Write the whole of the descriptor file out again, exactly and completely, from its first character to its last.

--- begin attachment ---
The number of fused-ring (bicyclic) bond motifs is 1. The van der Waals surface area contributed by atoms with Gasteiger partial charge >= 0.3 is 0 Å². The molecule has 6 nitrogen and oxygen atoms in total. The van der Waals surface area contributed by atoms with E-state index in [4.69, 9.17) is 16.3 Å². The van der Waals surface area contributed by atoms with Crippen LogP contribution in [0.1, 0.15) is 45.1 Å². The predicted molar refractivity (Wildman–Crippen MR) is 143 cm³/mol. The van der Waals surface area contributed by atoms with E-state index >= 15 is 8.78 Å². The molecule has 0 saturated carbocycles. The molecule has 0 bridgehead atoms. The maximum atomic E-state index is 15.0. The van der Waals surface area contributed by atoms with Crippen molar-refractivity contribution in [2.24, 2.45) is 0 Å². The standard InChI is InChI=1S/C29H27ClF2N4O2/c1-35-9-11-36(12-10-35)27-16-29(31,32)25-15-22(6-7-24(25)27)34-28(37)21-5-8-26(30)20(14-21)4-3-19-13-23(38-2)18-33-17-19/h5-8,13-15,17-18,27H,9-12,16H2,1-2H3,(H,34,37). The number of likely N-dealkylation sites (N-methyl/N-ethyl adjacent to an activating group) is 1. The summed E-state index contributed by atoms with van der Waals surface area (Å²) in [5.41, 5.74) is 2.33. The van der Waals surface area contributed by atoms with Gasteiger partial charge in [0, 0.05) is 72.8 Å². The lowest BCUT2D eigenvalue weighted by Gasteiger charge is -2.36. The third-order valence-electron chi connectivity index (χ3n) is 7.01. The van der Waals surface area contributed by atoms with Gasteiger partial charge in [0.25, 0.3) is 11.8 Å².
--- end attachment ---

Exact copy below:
The number of fused-ring (bicyclic) bond motifs is 1. The van der Waals surface area contributed by atoms with Gasteiger partial charge >= 0.3 is 0 Å². The molecule has 6 nitrogen and oxygen atoms in total. The van der Waals surface area contributed by atoms with E-state index in [4.69, 9.17) is 16.3 Å². The van der Waals surface area contributed by atoms with Crippen LogP contribution in [0.1, 0.15) is 45.1 Å². The predicted molar refractivity (Wildman–Crippen MR) is 143 cm³/mol. The van der Waals surface area contributed by atoms with E-state index >= 15 is 8.78 Å². The molecule has 0 saturated carbocycles. The molecule has 0 bridgehead atoms. The maximum atomic E-state index is 15.0. The van der Waals surface area contributed by atoms with Crippen molar-refractivity contribution in [2.24, 2.45) is 0 Å². The standard InChI is InChI=1S/C29H27ClF2N4O2/c1-35-9-11-36(12-10-35)27-16-29(31,32)25-15-22(6-7-24(25)27)34-28(37)21-5-8-26(30)20(14-21)4-3-19-13-23(38-2)18-33-17-19/h5-8,13-15,17-18,27H,9-12,16H2,1-2H3,(H,34,37). The number of likely N-dealkylation sites (N-methyl/N-ethyl adjacent to an activating group) is 1. The summed E-state index contributed by atoms with van der Waals surface area (Å²) in [5.41, 5.74) is 2.33. The van der Waals surface area contributed by atoms with Gasteiger partial charge in [0, 0.05) is 72.8 Å². The lowest BCUT2D eigenvalue weighted by Gasteiger charge is -2.36. The third-order valence-electron chi connectivity index (χ3n) is 7.01. The van der Waals surface area contributed by atoms with Gasteiger partial charge in [0.25, 0.3) is 11.8 Å².